The Arbitrator concluded that the refusal-rate element violates § 4302(b)(1) and Article 43. Id. at 12. The Arbitrator found that § 4302(b)(1) and Article 43 require the Agency to establish performance elements and standards, that, “to the maximum extent feasible,” permit “the accurate appraisal of performance based on objective criteria, and . . . are reasonable, realistic, attainable, and clearly stated in writing.” Id. The Arbitrator found that neither the hearing testimony nor other evidence demonstrated that the affected employees are rated on “any objective criteria [that] are reasonable, realistic[,] and attainable.” Id.  He found that the Agency does not rate employees on the effort they put into obtaining voluntary cooperation from businesses to participate in the survey process, but instead rates them only on results. Id. In this connection, the Arbitrator determined that the employees’ success is defined not by “uniform and objective standards,” but rather by “the luck of the draw as to the assignment by the supervisor, the mood of the respondent business[,] or the deceptive guile of the employee” to “cajole the respondent to participate in the survey.” Id. at 11. 
 
The Arbitrator found that the Agency also violated § 4302(b)(1) by failing to communicate to employees performance standards that are “sufficiently specific to provide . . . a firm benchmark toward which to aim” performance. Id. at 12. In support, the Arbitrator cited Agency-witness testimony acknowledging that the initial refusal-rate benchmark is an “approximat[ion],” and that the regional average is “a moving target” throughout the performance year. Id.
 
In addition, the Arbitrator found that the Agency failed to comply with § 4302(b)(2)’s requirement that it clearly communicate in advance to employees the performance standards and critical elements of their positions. Id. And he found that the refusal-rate element failed to satisfy DPR Chapter 430’s requirement that “a performance plan . . . consist of critical elements focused on organizational results,” and not on factors outside employees’ control. Id. at 13.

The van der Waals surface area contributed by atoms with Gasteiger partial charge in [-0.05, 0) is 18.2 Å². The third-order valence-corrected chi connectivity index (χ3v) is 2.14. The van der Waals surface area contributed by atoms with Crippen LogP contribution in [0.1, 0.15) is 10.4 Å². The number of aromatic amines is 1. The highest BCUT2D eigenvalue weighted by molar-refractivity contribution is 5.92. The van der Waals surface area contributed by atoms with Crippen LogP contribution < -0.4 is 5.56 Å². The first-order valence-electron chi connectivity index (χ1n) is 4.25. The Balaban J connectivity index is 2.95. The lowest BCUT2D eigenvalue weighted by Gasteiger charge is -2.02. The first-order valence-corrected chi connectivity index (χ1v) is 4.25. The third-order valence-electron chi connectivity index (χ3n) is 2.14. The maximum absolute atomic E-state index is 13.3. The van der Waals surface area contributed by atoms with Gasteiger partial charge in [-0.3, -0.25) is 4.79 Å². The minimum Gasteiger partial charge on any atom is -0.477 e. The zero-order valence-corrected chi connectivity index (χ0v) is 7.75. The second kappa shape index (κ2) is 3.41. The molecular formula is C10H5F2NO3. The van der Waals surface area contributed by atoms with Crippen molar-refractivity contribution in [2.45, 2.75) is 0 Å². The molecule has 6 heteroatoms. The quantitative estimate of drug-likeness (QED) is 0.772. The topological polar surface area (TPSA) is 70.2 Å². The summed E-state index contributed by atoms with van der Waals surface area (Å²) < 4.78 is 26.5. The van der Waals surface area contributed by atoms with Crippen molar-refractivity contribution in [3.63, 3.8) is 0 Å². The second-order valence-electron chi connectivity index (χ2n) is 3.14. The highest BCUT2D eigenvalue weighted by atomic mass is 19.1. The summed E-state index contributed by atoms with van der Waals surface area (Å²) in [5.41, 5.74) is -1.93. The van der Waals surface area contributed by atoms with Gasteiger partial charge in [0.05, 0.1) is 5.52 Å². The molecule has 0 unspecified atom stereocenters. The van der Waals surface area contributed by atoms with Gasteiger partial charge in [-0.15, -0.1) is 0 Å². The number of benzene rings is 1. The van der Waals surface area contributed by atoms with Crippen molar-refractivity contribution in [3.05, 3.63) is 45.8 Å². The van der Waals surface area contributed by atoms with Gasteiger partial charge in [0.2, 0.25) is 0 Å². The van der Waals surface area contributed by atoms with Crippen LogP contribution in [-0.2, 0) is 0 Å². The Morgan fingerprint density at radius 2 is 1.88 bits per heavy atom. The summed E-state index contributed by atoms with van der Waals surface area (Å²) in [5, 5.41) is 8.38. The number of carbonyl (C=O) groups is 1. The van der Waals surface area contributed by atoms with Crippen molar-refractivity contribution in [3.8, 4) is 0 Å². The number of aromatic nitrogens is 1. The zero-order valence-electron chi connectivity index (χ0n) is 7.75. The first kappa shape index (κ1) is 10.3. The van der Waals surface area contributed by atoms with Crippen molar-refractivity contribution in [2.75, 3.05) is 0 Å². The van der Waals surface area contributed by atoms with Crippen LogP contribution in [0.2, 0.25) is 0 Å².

In sum, the Arbitrator found that the refusal-rate element does “not comply with [§ 4302], applicable regulations[,] and the parties’ [CBA].” Id. 
 
As a remedy, the Arbitrator ordered the Agency to remove the refusal-rate element from the affected employees’ performance plans, and directed the Agency not to penalize those employees for failing to meet the element’s requirements. Id. at 14. Additionally, the Arbitrator ordered the Agency to review and reissue, where appropriate, a rating of record for affected employees on their remaining elements for the 2009 and 2010 performance periods. Id
 
III.          Positions of the Parties
 
A.            Agency’s Exceptions
 
The Agency raises five contrary-to-law exceptions. First, the Agency claims, the Arbitrator erred in finding that the refusal-rate element violated § 4302(b)(1). Exceptions at 7, 12-13. In this connection, the Agency challenges each of the Arbitrator’s bases for finding a violation of § 4302(b)(1). Id. at 12-13. Specifically, the Agency argues that the refusal-rate element permits an accurate appraisal of performance based on “objective criteria.” Id.  The Agency also argues that the element is sufficiently precise to provide a “firm benchmark” of success, “to the maximum extent feasible.” Id.